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U.S., French physicists win Nobel for quantum work
NEW YORK -- A Frenchman and an American shared the Nobel Prize in physics Tuesday for inventing methods to peer into the bizarre quantum world of ultra-tiny particles.
Serge Haroche of France and American David Wineland, both 68, developed "ingenious laboratory methods" that allowed them to manage and measure and control fragile quantum states, the Royal Swedish Academy of Sciences said.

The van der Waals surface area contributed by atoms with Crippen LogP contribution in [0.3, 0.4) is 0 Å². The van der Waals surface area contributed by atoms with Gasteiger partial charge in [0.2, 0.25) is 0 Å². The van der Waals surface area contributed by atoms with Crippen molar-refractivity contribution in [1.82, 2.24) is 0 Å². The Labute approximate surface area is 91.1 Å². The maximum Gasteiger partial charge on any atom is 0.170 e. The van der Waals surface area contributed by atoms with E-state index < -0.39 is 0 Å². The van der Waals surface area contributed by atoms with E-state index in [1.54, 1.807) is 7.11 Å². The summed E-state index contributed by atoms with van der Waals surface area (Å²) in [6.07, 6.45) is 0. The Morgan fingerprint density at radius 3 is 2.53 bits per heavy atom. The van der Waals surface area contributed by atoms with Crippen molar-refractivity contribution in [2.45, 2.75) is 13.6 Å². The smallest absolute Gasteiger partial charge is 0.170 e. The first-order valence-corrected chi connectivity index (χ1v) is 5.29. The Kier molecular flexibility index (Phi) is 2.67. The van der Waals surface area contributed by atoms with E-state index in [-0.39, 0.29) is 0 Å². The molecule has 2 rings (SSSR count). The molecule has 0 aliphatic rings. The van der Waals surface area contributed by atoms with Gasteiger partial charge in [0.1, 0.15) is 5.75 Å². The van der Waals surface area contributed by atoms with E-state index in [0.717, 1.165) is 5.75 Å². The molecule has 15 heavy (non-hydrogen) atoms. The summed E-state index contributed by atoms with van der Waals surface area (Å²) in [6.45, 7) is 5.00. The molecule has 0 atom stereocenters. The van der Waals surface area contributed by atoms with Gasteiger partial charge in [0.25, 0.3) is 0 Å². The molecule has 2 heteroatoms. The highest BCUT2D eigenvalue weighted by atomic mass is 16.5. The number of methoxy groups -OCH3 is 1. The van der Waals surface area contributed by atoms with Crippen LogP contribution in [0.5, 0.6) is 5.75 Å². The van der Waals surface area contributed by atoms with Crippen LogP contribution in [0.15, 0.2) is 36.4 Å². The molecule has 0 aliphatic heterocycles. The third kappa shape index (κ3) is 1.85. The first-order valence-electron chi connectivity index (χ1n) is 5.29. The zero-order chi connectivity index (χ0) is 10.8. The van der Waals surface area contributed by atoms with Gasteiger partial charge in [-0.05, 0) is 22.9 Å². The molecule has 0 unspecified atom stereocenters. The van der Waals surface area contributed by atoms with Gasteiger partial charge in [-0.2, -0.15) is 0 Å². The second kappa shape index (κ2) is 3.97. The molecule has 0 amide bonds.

Haroche is a professor at the College de France and Ecole Normale Superieure in Paris. Wineland is a physicist at the National Institute of Standards and Technology, or NIST, and the University of Colorado in Boulder.
"Their ground-breaking methods have enabled this field of research to take the very first steps towards building a new type of superfast computer based on quantum physics," the academy said.